How government “encouragement” undermines technological development
In recent years, “green energy” has become a major hot-button issue. Advocates argue that the inevitability of global climate change caused by carbon emissions, an end to our “addiction” to fossil fuels and the need for renewable forms of energy all necessitate increased research and development in alternative energy technologies. Government programs to develop green energy include taxes, subsidies and regulation of everything from consumer products to the production and use of fossil fuels. Taken together, these programs represent an attempt to engineer massive changes in the landscape of energy production and the way we consume it, at a cost of billions. Given the struggling economy, these facts demand a closer look.
The first fact to consider is one that many alternative energy advocates seldom deny: in terms of abundance, accessibility and power output, most alternatives are vastly inferior to currently available fossil fuels. Far from being free, solar and wind energy face myriad challenges that prevent their wide-scale application to national power generation. An area the size of the state of Utah would need to be covered with photovoltaic panels in order to satisfy energy consumption in the United States, not to mention the challenges of high-efficiency power transmission, maintenance, and power generation on cloudy days. In areas of Europe, where wind constitutes a significant fraction of total energy production, changing air currents have played havoc with power grids, sometimes leaving large areas without power on calm days.
Many environmentalists actually view such shortcomings as virtues of green energy—in contrast with inexpensive and readily-available fossil fuels. In the words prominent environmentalist Paul Ehrlich, “Giving society cheap, abundant energy…would be the equivalent of giving an idiot child a machine gun.” For those that agree with this view (or have accepted the “green guilt” that it teaches), reliance upon inferior energy sources would force mankind into a more meager existence with a reduced impact on an otherwise-pristine Earth. Fundamentally, this viewpoint stands against human happiness and progress, characterizing the wonders of industrial civilization—light bulbs, automobiles, cell phones, industrial agriculture and personal computers—as part of a destructive “footprint” to be minimized, rather than an achievement to be embraced.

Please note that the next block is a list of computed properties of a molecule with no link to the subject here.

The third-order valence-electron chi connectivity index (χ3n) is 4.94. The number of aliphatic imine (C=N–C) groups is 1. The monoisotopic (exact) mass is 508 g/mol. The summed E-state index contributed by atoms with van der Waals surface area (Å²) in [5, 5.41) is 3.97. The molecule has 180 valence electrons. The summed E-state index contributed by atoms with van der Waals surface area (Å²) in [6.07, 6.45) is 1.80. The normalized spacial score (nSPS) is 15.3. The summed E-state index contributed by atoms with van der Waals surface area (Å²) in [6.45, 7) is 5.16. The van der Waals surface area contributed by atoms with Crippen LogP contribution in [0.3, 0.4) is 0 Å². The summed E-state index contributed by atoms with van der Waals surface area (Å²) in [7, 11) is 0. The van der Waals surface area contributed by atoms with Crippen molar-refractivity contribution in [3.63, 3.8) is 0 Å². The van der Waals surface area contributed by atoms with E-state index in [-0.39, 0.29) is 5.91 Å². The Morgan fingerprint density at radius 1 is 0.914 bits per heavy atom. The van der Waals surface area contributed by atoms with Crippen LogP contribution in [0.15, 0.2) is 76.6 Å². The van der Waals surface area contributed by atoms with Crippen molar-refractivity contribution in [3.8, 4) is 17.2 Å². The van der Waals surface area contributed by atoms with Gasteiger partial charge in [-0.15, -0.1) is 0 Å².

That said, let us grant alternative energy advocates the benefit of the doubt and suppose that they do want human life to flourish. Assuming alternative energy holds some potential to that end, the question remains: Can government policies make green energy a viable benefit to our lives?
After all, government is the dominant force in alternative energy development today. It creates tax credits for installing solar panels and driving hybrid vehicles, subsidies for start-up companies dedicated to generating solar power, and billion-dollar initiatives aimed at developing hydrogen fuels and electric vehicles. It imposes laws to restrict the ability of individuals and companies to produce carbon dioxide, declares carbon dioxide a pollutant, and may soon require that a certain percentage of energy come from renewable sources. Through the use of these contrived, state-funded carrot-and-stick mechanisms, bureaucrats have attempted to steer energy research in what they have deemed to be the right direction.
But government involvement in the development of energy technologies has not driven an energy revolution; wind and solar continue to fall well short of generating the electricity needed in an industrialized nation, and after decades of development the effective range of electric vehicles still remains limited to a modest fifty miles under electrical power. In all of the government-driven research areas, we’re still waiting for technologies and energy sources approaching what’s available in the form of gasoline and coal-fired power plants.
There’s no denying that current researchers face a number of difficult challenges. But it’s instructive to consider the contrast between the current pace of alternative energy research and the amazing developments in the early history of the petroleum industry. Technological advances too numerous to count included the use of kerosene as a lighting source, improved extraction and refinement techniques to increase the yields of usable petroleum products, and the creation of dozens of products like jet fuel and plastic water bottles. None of these achievements depended on government incentives. There was no tax on whale oil to force the move to kerosene, no government subsidies to research pipelines and no government agency to investigate the viability of developing new technologies from crude oil. The early petroleum industry was able to achieve so much because the best producers in the world were free to pursue what they judged to be the best methods.